Student portfolio sets you up for success
Student portfolios are used all the time by athletes, artists, and performers. But even if you don’t fit one of those categories, there’s another reason you (yes you!) absolutely need a portfolio: it’s important to job recruiters!
During a job search, you might think all the pressure is on you to find the right place to work. But employers have the same challenge. It costs them a lot of time and money to find, interview, hire, and train employees. They like seeing student portfolios because it helps them get it right the first time.
You’d be surprised how much an employer can learn about you from a portfolio that they’d never get from a standard resume. So why not take the opportunity to wow them, and virtually lock up a chance at an interview?!
Here are important reasons every high school student needs their own portfolio.
- Describe what motivates you. Personal and career motivations might sound too lofty, but they start to become clearer as you assemble a portfolio. Based on your motivations and assessment, what do you want to do for the next several years? Don’t pretend to know exactly what the next 30 years look like. Interviewers are trying to find out if you’re a good match. The portfolio shows them how your work goals align with your interests and experiences. Remember, you don’t have to have all the answers to life! It’s helpful to reflect on how you spend your time and energy to identify what motivates you. These make for great talking points in a job interview.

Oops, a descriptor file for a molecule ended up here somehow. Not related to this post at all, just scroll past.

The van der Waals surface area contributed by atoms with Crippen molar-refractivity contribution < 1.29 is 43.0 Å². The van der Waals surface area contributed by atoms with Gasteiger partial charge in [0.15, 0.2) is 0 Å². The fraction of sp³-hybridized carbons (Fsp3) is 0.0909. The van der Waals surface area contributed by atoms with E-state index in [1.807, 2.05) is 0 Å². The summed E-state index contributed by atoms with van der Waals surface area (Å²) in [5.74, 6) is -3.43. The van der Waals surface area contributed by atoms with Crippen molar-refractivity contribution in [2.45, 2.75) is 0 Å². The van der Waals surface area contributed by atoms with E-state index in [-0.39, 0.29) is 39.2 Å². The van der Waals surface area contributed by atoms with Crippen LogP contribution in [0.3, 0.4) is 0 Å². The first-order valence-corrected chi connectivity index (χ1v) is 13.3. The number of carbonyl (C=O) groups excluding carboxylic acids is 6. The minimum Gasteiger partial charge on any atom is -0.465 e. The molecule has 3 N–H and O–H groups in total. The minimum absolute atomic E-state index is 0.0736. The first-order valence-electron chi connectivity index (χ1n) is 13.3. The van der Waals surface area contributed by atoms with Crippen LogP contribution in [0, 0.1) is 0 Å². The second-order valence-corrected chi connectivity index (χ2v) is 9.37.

- Demonstrate how you act on what you learn. Some people list a bunch of courses on a resume. Instead of that, describe in your own way what you’ve learned in and out of the classroom. Maybe you started selling baked goods from home based on something you learned in economics class. Your contributions are a step beyond what you’ve studied in class. What have you done? How have you been recognized? It’s similar to a brag sheet in your college applications. This is tangible evidence that you’d make a good coworker.
- Share stories that relate to your portfolio content. Your personal storytelling will evolve as you move through your career. For now, start with simple stories that connect the dots in your portfolio. Think of it like stargazing with a friend in the night sky. Show them a constellation where they previously just saw a bunch of stars. For an employer, this demonstrates your ability to see the big picture, and that’s much more valuable than following orders.
Before your next interview, come up with one thing you want a potential employer to remember about you. Just one. And then make absolutely certain that your portfolio draws attention to that one thing. Most of the other job candidates are going to rely on a boring resume, but not you!
If you haven’t created your portfolio yet, now’s the time! Here’s what some other students are saying about their experience using spikeview.